Toronto, ON – People living in poverty in the Great Lakes basin may be experiencing an increased burden of high air pollution from industrial facilities in their communities, says a new study released today by the Canadian Environmental Law Association and Environmental Defence through the groups’ PollutionWatch project.
 The study, An Examination of Pollution and Poverty in the Great Lakes Basin, found 37 communities, known as census subdivisions, in the Great Lakes basin have high poverty rates at or above the national average (11.8%) and high releases of toxic air pollutants (over 100,000 kg) from industrial facilities.  In Ontario, these communities include: Sault St. Marie, Espanola, Windsor, London, Hamilton and Toronto.  In Québec, these communities include: Montréal, Saint-Jean-sur-Richelieu, Trois Rivières, Drummondville and Rouyn-Noranda.  For a full list of communities, download the Great Lakes Summary Fact Sheet from the PollutionWatch web site (www.PollutionWatch.org).
 
“This is one of the first studies in Canada to investigate the relationship between pollution and poverty in the Great Lakes basin.  It shows that large amounts of pollution are still released in the Great Lakes basin, that some areas have higher pollution releases than others, and that some areas have a double challenge of high pollution releases and high poverty rates,” said Fe de Leon, researcher at the Canadian Environmental Law Association.  “Future research and policy decisions to reduce pollution and poverty in the Great Lakes basin should take account of the findings of this study.”
 
The PollutionWatch study mapped air release data of toxic pollutants and criteria air contaminants from the federal government’s National Pollutant Release Inventory (2005 data), and income data from Statistics Canada (2001 Statistics Canada Census) to explore whether areas in the Great Lakes basin with high air releases also have high percentages of people living in poverty.  While some communities did have high levels of both air releases (i.e.  air toxic pollutants and criteria air contaminants) and poverty, the study found that some areas with very high releases had low poverty, and some areas with very high poverty had low releases.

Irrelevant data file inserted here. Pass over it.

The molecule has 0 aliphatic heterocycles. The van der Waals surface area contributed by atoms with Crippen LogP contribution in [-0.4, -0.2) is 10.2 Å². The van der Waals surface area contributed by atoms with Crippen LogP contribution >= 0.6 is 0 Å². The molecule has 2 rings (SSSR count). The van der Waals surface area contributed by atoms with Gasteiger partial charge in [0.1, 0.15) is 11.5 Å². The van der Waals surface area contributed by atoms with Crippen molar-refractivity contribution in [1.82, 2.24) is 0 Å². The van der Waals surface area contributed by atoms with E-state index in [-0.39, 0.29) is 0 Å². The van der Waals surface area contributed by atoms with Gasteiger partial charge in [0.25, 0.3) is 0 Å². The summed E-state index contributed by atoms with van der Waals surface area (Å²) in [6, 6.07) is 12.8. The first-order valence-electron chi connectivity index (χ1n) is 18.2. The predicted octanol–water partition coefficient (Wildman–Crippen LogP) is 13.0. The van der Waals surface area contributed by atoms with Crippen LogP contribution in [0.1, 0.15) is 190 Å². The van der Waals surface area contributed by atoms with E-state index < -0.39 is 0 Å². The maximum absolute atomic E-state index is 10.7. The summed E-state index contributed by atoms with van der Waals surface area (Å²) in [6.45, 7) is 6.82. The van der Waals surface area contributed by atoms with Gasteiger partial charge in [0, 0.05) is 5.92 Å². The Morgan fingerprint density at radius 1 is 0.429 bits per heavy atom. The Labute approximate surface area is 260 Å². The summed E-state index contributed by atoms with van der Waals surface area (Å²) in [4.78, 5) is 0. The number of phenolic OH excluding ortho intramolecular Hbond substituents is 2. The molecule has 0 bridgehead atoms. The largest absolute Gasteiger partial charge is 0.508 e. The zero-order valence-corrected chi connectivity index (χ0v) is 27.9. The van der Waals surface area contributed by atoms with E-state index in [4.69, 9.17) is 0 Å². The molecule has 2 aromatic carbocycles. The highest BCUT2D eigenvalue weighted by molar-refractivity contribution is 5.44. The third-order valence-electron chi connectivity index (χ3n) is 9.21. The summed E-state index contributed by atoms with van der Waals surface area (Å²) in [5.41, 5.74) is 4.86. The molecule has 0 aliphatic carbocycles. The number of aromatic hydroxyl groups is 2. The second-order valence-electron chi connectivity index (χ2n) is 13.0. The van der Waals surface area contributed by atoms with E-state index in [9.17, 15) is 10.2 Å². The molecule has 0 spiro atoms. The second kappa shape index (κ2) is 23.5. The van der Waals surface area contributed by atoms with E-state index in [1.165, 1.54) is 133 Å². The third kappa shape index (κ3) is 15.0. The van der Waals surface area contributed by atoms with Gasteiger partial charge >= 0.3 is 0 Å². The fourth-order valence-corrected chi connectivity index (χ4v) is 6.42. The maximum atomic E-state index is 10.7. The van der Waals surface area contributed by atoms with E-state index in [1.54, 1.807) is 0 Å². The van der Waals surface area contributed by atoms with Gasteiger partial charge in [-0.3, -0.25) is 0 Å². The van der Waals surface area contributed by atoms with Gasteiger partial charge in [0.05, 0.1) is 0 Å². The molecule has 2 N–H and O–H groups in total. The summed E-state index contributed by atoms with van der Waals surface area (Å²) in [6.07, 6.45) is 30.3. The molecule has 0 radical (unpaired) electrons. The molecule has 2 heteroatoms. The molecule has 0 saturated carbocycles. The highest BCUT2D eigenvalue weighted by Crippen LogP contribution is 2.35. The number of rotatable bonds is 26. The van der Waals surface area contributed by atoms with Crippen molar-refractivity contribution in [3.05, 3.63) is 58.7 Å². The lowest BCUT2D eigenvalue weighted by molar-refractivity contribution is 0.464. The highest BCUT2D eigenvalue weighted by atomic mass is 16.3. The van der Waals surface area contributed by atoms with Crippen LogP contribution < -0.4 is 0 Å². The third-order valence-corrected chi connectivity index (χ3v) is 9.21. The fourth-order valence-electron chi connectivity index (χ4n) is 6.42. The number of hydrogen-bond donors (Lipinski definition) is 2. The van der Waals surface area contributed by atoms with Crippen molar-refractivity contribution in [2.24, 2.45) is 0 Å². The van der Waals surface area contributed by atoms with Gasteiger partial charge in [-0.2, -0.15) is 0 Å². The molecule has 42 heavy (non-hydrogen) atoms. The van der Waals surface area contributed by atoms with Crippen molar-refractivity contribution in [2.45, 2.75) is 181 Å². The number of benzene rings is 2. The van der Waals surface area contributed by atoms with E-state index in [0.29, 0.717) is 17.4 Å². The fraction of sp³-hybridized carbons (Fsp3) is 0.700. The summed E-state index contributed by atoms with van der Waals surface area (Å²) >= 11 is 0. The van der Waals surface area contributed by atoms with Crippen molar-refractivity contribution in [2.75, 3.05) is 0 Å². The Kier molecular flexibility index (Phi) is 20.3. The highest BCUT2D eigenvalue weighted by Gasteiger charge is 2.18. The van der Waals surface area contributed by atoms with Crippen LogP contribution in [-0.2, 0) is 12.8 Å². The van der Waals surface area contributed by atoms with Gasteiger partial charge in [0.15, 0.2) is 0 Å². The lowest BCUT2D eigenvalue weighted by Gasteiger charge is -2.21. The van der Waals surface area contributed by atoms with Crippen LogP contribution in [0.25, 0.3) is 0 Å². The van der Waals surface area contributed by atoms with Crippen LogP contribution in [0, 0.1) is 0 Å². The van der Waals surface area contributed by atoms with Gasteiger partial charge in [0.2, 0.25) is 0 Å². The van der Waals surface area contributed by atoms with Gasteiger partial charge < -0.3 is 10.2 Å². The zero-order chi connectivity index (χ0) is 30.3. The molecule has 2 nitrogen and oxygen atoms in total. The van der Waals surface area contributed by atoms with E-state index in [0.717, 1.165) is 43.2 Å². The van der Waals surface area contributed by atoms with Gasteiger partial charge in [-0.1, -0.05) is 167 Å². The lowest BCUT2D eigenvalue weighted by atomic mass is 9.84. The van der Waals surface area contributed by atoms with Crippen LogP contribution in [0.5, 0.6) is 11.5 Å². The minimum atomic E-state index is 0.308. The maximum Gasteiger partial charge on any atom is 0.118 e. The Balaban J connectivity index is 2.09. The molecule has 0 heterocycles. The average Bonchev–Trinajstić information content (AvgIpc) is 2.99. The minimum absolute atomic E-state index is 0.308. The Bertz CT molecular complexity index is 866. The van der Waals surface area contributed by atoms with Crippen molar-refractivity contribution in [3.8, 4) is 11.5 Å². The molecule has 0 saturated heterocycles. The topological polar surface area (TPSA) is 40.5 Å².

The study also examined the relationship between pollution and poverty at the neighbourhood level in the City of Toronto, providing detailed information of how the two may be related on a much smaller geographic scale.  Similar to the Great Lakes basin as a whole, the releases of air pollutants from industrial facilities and poverty rates vary across Toronto, with some neighbourhoods facing a double challenge of high poverty rates and high air releases.  In total, 17 neighbourhoods in Toronto had a poverty rate at or higher than the national average, and high releases (over 100,000 kg) of combined toxic air pollutants and criteria air contaminants.
 
“Pollution and poverty collide in some communities, potentially adding to the health burden that many people living in poverty already face,” said Jennifer Foulds, Communications Director, Environmental Defence. “Clearly, the message to governments is they need to work hard to significantly reduce pollution and poverty, as the two often go hand-in-hand.”
 
The Canadian Environmental Law Association and Environmental Defence recommend:
 
·         further action to reduce and eliminate pollution in the Great Lakes basin through an increased focus on pollution prevention at all levels of society, through toxics use reduction strategies and Toronto’s Environmental Reporting, Disclosure and Innovation Program;
·         formal recognition by all levels of government that pollution can affect people’s mental, physical and emotional health and that people living in poverty may be additionally affected by pollution;
·         further research be conducted by all levels of government, academics, anti-poverty and environmental organizations to gain a better understanding as to how people’s mental, physical and emotional health is affected by living in poverty in communities with high pollution burdens.  These findings should help inform the development of anti-poverty reduction plans; and,
·         governments develop, in consultation with a diverse range of communities, including anti-poverty, environmental and health sectors, a clear environmental equity policy framework that considers how the connections between poverty and pollution can be integrated in concrete ways into environmental decision-making processes (e.g., environmental approvals, standards approvals, management of toxic substances, etc.) The process of facility siting and permit renewals should include the consideration of cumulative loadings from multiple sources in the air shed.
An Examination of Pollution and Poverty in the Great Lakes Basin, as well as separate Fact Sheets for the results from the whole Great Lakes basin and for Toronto, are available to download for free on the PollutionWatch web site at www.PollutionWatch.org.
PollutionWatch (www.PollutionWatch.org) is a collaborative project of Environmental Defence and the Canadian Environmental Law Association.
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For more information, or to arrange an interview, please contact:
Fe de Leon, Canadian Environmental Law Association, (416) 960-2284 ext. 223; (416) 624-6758 (cell) 
Jennifer Foulds, Environmental Defence, (416) 323-9521 ext. 232; (647) 280-9521 (cell)